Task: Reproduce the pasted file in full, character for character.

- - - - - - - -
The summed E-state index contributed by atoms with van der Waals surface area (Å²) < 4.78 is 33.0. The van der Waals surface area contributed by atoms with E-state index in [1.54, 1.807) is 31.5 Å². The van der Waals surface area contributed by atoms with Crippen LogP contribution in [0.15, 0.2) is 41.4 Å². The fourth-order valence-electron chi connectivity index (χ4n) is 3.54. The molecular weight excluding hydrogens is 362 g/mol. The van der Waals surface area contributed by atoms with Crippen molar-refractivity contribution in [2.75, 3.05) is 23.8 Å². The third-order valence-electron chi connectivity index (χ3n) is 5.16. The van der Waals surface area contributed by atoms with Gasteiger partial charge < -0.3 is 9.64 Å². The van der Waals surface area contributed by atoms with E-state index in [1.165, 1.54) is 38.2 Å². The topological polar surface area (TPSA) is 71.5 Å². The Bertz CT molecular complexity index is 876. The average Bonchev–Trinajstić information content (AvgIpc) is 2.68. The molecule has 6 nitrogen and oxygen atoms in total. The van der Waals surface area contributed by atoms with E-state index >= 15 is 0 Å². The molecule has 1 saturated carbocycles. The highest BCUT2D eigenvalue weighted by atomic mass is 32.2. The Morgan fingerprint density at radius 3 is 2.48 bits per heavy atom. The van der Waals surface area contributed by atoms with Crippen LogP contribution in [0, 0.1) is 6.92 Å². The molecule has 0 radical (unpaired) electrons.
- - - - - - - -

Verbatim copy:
The summed E-state index contributed by atoms with van der Waals surface area (Å²) < 4.78 is 33.0. The van der Waals surface area contributed by atoms with E-state index in [1.54, 1.807) is 31.5 Å². The van der Waals surface area contributed by atoms with Crippen LogP contribution in [0.15, 0.2) is 41.4 Å². The fourth-order valence-electron chi connectivity index (χ4n) is 3.54. The molecular weight excluding hydrogens is 362 g/mol. The van der Waals surface area contributed by atoms with Crippen molar-refractivity contribution in [2.75, 3.05) is 23.8 Å². The third-order valence-electron chi connectivity index (χ3n) is 5.16. The van der Waals surface area contributed by atoms with Gasteiger partial charge < -0.3 is 9.64 Å². The van der Waals surface area contributed by atoms with E-state index in [1.165, 1.54) is 38.2 Å². The topological polar surface area (TPSA) is 71.5 Å². The Bertz CT molecular complexity index is 876. The average Bonchev–Trinajstić information content (AvgIpc) is 2.68. The molecule has 6 nitrogen and oxygen atoms in total. The van der Waals surface area contributed by atoms with E-state index >= 15 is 0 Å². The molecule has 1 saturated carbocycles. The highest BCUT2D eigenvalue weighted by atomic mass is 32.2. The Morgan fingerprint density at radius 3 is 2.48 bits per heavy atom. The van der Waals surface area contributed by atoms with Crippen LogP contribution in [0, 0.1) is 6.92 Å². The molecule has 0 radical (unpaired) electrons.